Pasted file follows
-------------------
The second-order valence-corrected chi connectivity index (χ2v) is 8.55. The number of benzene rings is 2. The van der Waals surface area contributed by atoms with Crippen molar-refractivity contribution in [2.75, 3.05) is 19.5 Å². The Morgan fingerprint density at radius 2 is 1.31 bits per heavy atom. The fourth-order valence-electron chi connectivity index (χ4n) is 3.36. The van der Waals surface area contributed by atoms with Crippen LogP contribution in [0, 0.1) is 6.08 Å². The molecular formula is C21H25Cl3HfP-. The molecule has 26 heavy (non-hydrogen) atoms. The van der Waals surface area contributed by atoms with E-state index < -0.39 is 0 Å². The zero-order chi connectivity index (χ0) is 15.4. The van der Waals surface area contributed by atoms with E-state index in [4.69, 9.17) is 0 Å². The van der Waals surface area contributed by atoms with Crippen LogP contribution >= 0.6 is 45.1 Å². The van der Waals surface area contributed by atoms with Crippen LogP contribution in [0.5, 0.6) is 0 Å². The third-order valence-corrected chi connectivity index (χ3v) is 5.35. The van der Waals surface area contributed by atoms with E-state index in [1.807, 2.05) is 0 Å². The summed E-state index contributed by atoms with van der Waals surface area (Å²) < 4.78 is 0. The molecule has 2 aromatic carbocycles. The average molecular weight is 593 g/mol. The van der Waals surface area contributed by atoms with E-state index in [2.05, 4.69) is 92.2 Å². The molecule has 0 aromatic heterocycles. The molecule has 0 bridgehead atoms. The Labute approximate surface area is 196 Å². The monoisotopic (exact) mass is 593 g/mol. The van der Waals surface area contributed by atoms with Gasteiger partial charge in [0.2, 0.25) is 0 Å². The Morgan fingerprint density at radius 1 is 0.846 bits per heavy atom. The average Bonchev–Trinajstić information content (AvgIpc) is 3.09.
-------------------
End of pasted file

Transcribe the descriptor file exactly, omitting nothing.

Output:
The second-order valence-corrected chi connectivity index (χ2v) is 8.55. The number of benzene rings is 2. The van der Waals surface area contributed by atoms with Crippen molar-refractivity contribution in [2.75, 3.05) is 19.5 Å². The Morgan fingerprint density at radius 2 is 1.31 bits per heavy atom. The fourth-order valence-electron chi connectivity index (χ4n) is 3.36. The van der Waals surface area contributed by atoms with Crippen LogP contribution in [0, 0.1) is 6.08 Å². The molecular formula is C21H25Cl3HfP-. The molecule has 26 heavy (non-hydrogen) atoms. The van der Waals surface area contributed by atoms with E-state index < -0.39 is 0 Å². The zero-order chi connectivity index (χ0) is 15.4. The van der Waals surface area contributed by atoms with E-state index in [4.69, 9.17) is 0 Å². The van der Waals surface area contributed by atoms with Crippen LogP contribution >= 0.6 is 45.1 Å². The van der Waals surface area contributed by atoms with Crippen LogP contribution in [0.5, 0.6) is 0 Å². The third-order valence-corrected chi connectivity index (χ3v) is 5.35. The van der Waals surface area contributed by atoms with E-state index in [1.807, 2.05) is 0 Å². The summed E-state index contributed by atoms with van der Waals surface area (Å²) < 4.78 is 0. The molecule has 2 aromatic carbocycles. The average molecular weight is 593 g/mol. The van der Waals surface area contributed by atoms with E-state index in [2.05, 4.69) is 92.2 Å². The molecule has 0 aromatic heterocycles. The molecule has 0 bridgehead atoms. The Labute approximate surface area is 196 Å². The monoisotopic (exact) mass is 593 g/mol. The van der Waals surface area contributed by atoms with Gasteiger partial charge in [0.2, 0.25) is 0 Å². The Morgan fingerprint density at radius 1 is 0.846 bits per heavy atom. The average Bonchev–Trinajstić information content (AvgIpc) is 3.09.